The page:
Meet Purvi Parikh, the owner of Joy of Treats, a cottage bakery based in Winchester, Massachusetts. An engineer by trade, Purvi traded in computers for cookies and other baked goods in order to spend more time with her children. Keep reading to learn more about how she’s built and grown her cottage food business.
What do you do before starting your business?
“By education, I have a master’s degree in computer engineering and am also an Oracle Certified Professional. I worked as a database administrator for almost six years, both in India and in the U.S.”
“My actual last working day was the day before my elder daughter's birthday. I enjoyed my work, but I decided that I wanted to enjoy motherhood, too,” Purvi said.
What is the Joy of Treats origin story?
“I was born and raised in India,” Purvi said. “I’m a foodie and my mother is an excellent cook. I came to the USA after my marriage, which is when I started valuing and missing my motherland's food and my mother’s homemade food.”
“Cooking never drew my attention until my first pregnancy. During pregnancy, people crave food, but I craved my homemade variety of food. Unexpectedly, I was enjoying cooking. Since then, in a surprise to myself, my kitchen has become my lab and my family and friends have become participants. The outcome is Joy of Treats!”
“I can really say that Joy of Treats is my journey from ‘avoid cooking’ to ‘love cooking,’” Purvi said. “I was interested in starting my second inning of work in the cooking field, and now I can do it from my home kitchen.”
How would you describe your products in one sentence?
“Joy of Treats – like mother used to make!”
“Being a mother myself now, I’ve memorized my motherland's traditional treats and make them precisely like my mother used to make. You can relish your taste buds with homemade treats.”
What's your favorite way to enjoy your products?
“It brings a smile to my face when I read ‘awesome,’ ‘yummy,’ ‘very fresh,’ ‘excellent,’ ‘amazing,’ ‘wonderful experience,’ and other compliments in customer feedback,” Purvi said. “It gives me satisfaction and inspiration. Each and every order I receive is made with love and excitement. I am making traditional items with simple ingredients, and I am happy to carry forward the tradition.”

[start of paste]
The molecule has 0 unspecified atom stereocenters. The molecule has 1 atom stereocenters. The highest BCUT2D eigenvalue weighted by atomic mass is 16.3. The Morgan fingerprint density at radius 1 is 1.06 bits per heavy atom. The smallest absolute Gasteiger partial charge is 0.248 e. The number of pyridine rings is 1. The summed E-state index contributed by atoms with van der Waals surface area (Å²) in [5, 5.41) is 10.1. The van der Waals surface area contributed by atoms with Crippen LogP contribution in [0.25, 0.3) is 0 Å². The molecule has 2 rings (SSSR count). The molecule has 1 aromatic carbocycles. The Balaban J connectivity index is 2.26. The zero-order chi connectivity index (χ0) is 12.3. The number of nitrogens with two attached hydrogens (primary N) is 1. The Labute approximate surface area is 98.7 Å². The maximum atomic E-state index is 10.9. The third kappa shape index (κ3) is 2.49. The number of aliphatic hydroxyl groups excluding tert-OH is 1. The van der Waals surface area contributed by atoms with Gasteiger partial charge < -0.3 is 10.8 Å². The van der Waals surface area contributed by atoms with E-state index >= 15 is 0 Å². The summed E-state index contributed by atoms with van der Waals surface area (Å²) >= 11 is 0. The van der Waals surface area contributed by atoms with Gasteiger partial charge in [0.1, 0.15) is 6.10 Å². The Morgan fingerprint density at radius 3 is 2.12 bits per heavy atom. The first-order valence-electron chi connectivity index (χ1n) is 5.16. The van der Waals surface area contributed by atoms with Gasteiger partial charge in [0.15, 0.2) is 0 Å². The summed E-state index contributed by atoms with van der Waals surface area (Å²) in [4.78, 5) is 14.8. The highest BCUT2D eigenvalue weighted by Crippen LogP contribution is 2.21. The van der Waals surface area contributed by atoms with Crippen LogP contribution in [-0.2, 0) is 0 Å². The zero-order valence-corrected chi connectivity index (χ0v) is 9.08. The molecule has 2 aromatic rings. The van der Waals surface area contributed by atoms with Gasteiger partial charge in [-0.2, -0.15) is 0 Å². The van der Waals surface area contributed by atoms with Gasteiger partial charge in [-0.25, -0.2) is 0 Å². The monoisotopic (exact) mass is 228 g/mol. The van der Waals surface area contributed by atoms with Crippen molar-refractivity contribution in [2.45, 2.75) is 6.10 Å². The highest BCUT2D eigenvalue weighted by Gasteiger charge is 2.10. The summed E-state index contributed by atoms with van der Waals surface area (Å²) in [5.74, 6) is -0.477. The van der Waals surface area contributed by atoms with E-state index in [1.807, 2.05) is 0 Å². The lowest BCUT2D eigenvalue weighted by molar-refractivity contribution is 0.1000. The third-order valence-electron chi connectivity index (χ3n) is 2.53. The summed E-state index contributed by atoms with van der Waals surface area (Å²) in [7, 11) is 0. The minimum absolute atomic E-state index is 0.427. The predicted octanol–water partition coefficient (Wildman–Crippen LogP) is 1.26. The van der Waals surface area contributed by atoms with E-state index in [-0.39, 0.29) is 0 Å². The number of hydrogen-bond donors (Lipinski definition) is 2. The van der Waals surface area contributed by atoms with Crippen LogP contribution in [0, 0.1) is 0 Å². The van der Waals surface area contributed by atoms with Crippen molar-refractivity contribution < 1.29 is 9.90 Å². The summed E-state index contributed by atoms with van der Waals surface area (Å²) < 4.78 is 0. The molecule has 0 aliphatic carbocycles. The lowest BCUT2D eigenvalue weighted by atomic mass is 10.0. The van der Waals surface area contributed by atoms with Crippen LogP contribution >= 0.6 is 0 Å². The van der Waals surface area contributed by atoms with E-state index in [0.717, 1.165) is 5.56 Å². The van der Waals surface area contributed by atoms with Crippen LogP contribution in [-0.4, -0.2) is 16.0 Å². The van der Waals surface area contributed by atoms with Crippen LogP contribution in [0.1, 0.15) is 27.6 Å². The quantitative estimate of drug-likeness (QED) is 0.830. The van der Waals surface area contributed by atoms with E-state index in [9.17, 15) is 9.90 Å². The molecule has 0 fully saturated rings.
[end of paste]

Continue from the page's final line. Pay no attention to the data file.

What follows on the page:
Who is another cottage cook or food entrepreneur that you follow and support?
“Since I have started to understand the rules and basics, I have followed David Crabill from Forrager,” Purvi said. “Recently, I was able to meet many cottage food entrepreneurs virtually. I like Joanne Melanson and Beverly Clutter's work. Joanne's specialty is bread and she offers many varieties of it. At the same time, Beverly's decoration is outstanding — very neat and detailed work.”
What's the best thing about this job?
“I can work in my pajamas!”
“Apart from the joke, I like the time and flexibility the most,” Purvi said. “I can work when I want and decide the workload. I can balance family time and work time. Along with the work schedule, it is joyful to see people's excitement for fresh homemade sweets.”
What's your best piece of advice to share with food entrepreneurs who are getting started?
“My items are really different from what we generally see in the cottage food field. Please don't give up if you are in such situations. In my case, I had to go through different lab tests for my items, in order for them to be approved to sell. I did it and found a way to move ahead,” Purvi said.
“I always contacted my town officials and experienced cottage food bakers for my queries. They always answered and guided me in the right direction. Please don't hesitate to contact local officials or other experienced food entrepreneurs to get clear answers.”